Whistleblower Law Blog
Topic: Medicare Fraud
The first known case interpreting the Affordable Care Act’s repayment provision, United States. ex rel. Robert Kane v. Healthfirst, was recently approved for settlement talks after the United Stated District Court for the Southern District of New York denied Healthfirst’s motion to dismiss.
Effective March 23, 2010, the Affordable Care Act requires health care providers to report and return an overpayment to Medicare or Medicaid within sixty days of identification. The ACA also requires health care providers to submit a statement identifying the reasons for overpayment. The ACA authorizes civil monetary penalties of $10,000 per item or claim, as well as treble damages, for a provider who fails to report and return known overpayments.
In 2011, Healthfirst fired Kane four days after he circulated an email with a spreadsheet documenting over 900 improperly billed claims worth more than $1 million in potential overpayments.
In United States ex rel. Michaels et al. v. Agape Senior Community Inc. et al., the United States District Court for the District of South Carolina certified its ruling rejecting the Plaintiff-Relators’ use of statistical sampling to prove liability and damages, setting the ruling for interlocutory appeal by the U.S. Court of Appeals for the Fourth Circuit. On September 29, 2015, the Fourth Circuit agreed to review whether statistical sampling can be used to prove liability in a fraud case.
In Agape, the Plaintiff-Relators claimed that Defendants, a network of twenty-four nursing homes, committed fraud by submitting false Medicare, Medicaid, and Tricare claims and seeking reimbursement for nursing home-related services. The government declined to intervene. The case involves claims for at least 10,166 patients. The district court found that “each claim asserted here presents the question of whether certain services furnished to nursing home patients were medically necessary,” meaning that each claim for each patient is distinct and unique from the other claims.
As previously reported, prosecutors charged a Michigan oncologist, Farid Fata, with numerous criminal counts with the underlying allegation that Dr. Fata intentionally gave chemotherapy to healthy patients in order to maximize Medicare payments. Dr. Fata pled guilty to a majority of these charges.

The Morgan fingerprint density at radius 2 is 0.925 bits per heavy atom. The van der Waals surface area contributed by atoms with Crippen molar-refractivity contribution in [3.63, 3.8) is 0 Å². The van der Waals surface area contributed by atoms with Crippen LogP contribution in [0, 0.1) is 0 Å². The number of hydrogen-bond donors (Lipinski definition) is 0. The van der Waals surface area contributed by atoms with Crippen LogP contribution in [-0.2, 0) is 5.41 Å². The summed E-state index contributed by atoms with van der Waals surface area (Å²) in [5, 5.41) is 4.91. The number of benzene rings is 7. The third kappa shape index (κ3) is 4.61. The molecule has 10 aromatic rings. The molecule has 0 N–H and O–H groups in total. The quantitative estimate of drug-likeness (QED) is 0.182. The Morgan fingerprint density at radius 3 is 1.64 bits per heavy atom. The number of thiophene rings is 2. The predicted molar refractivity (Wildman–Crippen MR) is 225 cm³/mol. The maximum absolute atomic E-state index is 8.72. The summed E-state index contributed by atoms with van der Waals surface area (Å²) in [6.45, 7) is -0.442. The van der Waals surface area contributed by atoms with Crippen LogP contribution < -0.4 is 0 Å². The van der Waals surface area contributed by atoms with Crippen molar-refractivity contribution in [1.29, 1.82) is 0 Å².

U.S. District Judge Paul Borman sentenced Fata to 45 years in prison as Fata wept in court. Fata apologized for misusing his talents because of “power and greed.” While the sentence was considerably less than the 175 years sought by U.S Attorney Barbara McQuade’s prosecutors, McQuade said that the 45 year sentence was close to a life sentence for Fata. McQuade also expressed surprise that the case had uncovered such egregious conduct.
On May 21, 2015, Senator Chuck Grassley urged tighter policing of the Medicare Advantage program by the Department of Justice. Grassley relied on an investigative report by the Center for Public Integrity, which found that between 2008 and 2013, the Center for Medicare and Medicaid Services has paid more than $70 billion in improper payments to Medicare Advantage plans. Medicare Advantage plans are offered by private insurance companies that contract with Medicare to provide Part A and Part B benefits to beneficiaries.
According to a recent GAO report, the government “could save billions of dollars” by reducing abuse of Medicare Advantage’s payment system. Whistleblower lawsuits are one of the least costly and most effective tools for the government in fighting fraud. Through qui tam actions, whistleblowers are able to bring suit under seal and on behalf of the government to help the government recover funds it paid out as a result of false statements submitted for payment. Whistleblowers in qui tam actions are entitled to 15-25% of the government’s recovery.
Federal Court in South Carolina Holds That A Complaint Is Not Barred by The FCA’s First-to-File Rule If the Earlier-Filed Complaint was Voluntary Dismissed
The United States District Court for the District of South Carolina held that the False Claims Act’s (FCA) first-to-file rule requires that another complaint must be pending. Thus, the voluntary dismissal of an earlier-filed complaint clears the way for subsequent complaints, and no comparison of content of the complaints is necessary to allow the later-filed case to proceed.
On March 17, 2015, the First Circuit Court of Appeals reversed a District Court decision, holding that a counseling services’ failure to comply with state licensing requirements is a condition to payment under the False Claims Act.